|Publication number||US7533744 B2|
|Application number||US 11/422,731|
|Publication date||May 19, 2009|
|Filing date||Jun 7, 2006|
|Priority date||Sep 19, 2003|
|Also published as||US7073615, US8307928, US20050061562, US20060213704, US20090188733|
|Publication number||11422731, 422731, US 7533744 B2, US 7533744B2, US-B2-7533744, US7533744 B2, US7533744B2|
|Inventors||David J. Mack|
|Original Assignee||Ford Global Technologies, Llc|
|Export Citation||BiBTeX, EndNote, RefMan|
|Patent Citations (24), Referenced by (11), Classifications (21), Legal Events (2)|
|External Links: USPTO, USPTO Assignment, Espacenet|
This application is a continuation U.S. application Ser. No. 10/605,289 filed Sep. 19, 2003, now U.S. Pat. No. 7,073,615 issued on Jul. 11, 2006.
1. Field of the Invention
The present invention relates to electrically driven vehicles. In particular, the present invention relates to limiting motor performance in accordance with certain operating conditions of the vehicle.
2. Background Art
The present invention relates to electrically driven vehicles having “electric only” capabilities. Common “electric only” capable hybrids include a series hybrid electric vehicle (SHEV), a parallel hybrid electric vehicle (PHEV), and a parallel/series hybrid electric vehicle (PSHEV).
“Electric only” capable vehicles include at least two power sources, where one of the at least two power sources stores energy and one of the power sources generates energy. The “electric only” designation indicates the vehicle can be driven with energy from the energy storing power source (battery) if the energy generating power source (engine or fuel cell) is turned off or not generating power.
The energy storing power sources can be distinguished from the energy generating power source because the storing power source must receive energy, rather than generating its own energy. Common energy storing power sources are batteries and common energy generating power sources are engines and fuel cells which consume fuel and produce chemical reactions to generate the electric energy.
Each of the power sources can be used to provide torque to wheels for driving the vehicle. The software, electronics, and mechanism which permit the power sources to provide torque to the wheels are referred to as a drivetrain.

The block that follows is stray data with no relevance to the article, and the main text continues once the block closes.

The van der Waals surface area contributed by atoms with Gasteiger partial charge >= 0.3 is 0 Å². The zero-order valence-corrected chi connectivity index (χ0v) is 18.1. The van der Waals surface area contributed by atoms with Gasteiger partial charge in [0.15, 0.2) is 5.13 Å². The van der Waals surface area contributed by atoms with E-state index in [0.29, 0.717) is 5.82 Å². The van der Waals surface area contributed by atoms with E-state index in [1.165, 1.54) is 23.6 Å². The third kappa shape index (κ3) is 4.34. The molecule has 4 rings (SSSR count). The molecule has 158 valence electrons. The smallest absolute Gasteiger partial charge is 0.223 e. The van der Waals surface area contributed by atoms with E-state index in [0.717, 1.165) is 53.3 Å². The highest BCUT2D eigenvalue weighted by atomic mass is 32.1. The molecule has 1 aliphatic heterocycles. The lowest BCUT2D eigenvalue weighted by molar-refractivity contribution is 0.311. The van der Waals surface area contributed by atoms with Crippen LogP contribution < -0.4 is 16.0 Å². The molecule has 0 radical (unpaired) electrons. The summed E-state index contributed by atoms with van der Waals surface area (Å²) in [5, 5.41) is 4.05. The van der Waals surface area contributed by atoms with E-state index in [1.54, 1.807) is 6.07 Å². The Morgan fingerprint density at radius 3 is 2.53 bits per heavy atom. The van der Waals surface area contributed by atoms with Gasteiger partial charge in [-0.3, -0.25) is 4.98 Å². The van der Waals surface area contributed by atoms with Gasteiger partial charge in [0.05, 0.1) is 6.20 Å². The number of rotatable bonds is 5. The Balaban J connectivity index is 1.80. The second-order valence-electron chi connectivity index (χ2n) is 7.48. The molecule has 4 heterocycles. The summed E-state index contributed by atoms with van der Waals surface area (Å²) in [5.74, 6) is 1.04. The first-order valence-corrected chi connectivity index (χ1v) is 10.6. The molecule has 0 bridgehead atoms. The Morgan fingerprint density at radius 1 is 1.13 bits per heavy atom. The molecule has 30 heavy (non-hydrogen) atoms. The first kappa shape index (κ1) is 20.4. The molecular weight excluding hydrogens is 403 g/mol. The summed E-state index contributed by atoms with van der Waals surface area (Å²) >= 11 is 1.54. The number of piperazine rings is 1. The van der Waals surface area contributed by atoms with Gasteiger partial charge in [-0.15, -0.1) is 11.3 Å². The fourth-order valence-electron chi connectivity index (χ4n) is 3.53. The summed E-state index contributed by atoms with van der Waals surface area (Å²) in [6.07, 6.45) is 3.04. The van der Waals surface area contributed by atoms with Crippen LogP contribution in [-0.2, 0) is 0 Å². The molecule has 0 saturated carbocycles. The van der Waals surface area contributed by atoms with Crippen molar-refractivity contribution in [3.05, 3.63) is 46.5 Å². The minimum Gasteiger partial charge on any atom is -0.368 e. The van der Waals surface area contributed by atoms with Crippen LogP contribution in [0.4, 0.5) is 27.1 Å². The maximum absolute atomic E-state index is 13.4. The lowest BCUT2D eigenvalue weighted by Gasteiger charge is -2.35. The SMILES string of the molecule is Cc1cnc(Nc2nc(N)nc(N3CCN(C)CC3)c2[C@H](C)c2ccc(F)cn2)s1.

The drivetrain for the energy storing power source is referred to as an auxiliary drivetrain to distinguish it from the drivetrain for the energy generating power source which is referred to as a primary drivetrain. In this manner, the primary drivetrain includes the generating power source and the auxiliary drivetrain includes the storing power source.
A problem may arise if the primary drivetrain experiences a condition which limits or prevents it from providing torque to the wheels or providing power to the auxiliary drivetrain. Assuming that the hybrid vehicle only includes one primary drivetrain and the storing energy source in the auxiliary drivetrain is a battery, the continued driving of the vehicle may be limited to the amount of available battery energy remaining in the battery.
The continued driving of the vehicle then becomes dependent on the remaining battery energy and how the remaining energy is used by an electric driving motor used to drive the vehicle. Generally, it is desirable to control the use of the remaining battery energy to prolong vehicle driving. Accordingly, there is a need for a method of optimally controlling the HEV when the primary drivetrain is limited or unable to provide nominal performance.
The present invention relates to electrically driven vehicles having “electric only” capabilities. “Electric only” capabilities refer to vehicles which can operate with an “electric only” architecture. Common “electric only” capable hybrids include a series hybrid electric vehicle (SHEV), a parallel hybrid electric vehicle (PHEV), and a parallel/series hybrid electric vehicle (PSHEV).
The system 10 provides torque for driving the hybrid vehicle. The manner in which torque is provided is variable and controllable by a vehicle system controller 44.
In general, fuel is delivered to the engine such that the engine 14 can produce and deliver torque to the planetary gear set 24. The power provided from the engine 14 is expressed as Teωe, where Te is engine torque and ωe is engine speed. Power delivered from the planetary gear set 24 to the meshing gears 32 is expressed as Trωr, where Tr is ring gear torque and ωr is ring gear speed. Power out from the meshing gears 32 is expressed as Tsωs, where Ts is the torque of shaft and ωs is the speed of the torque shaft, respectively.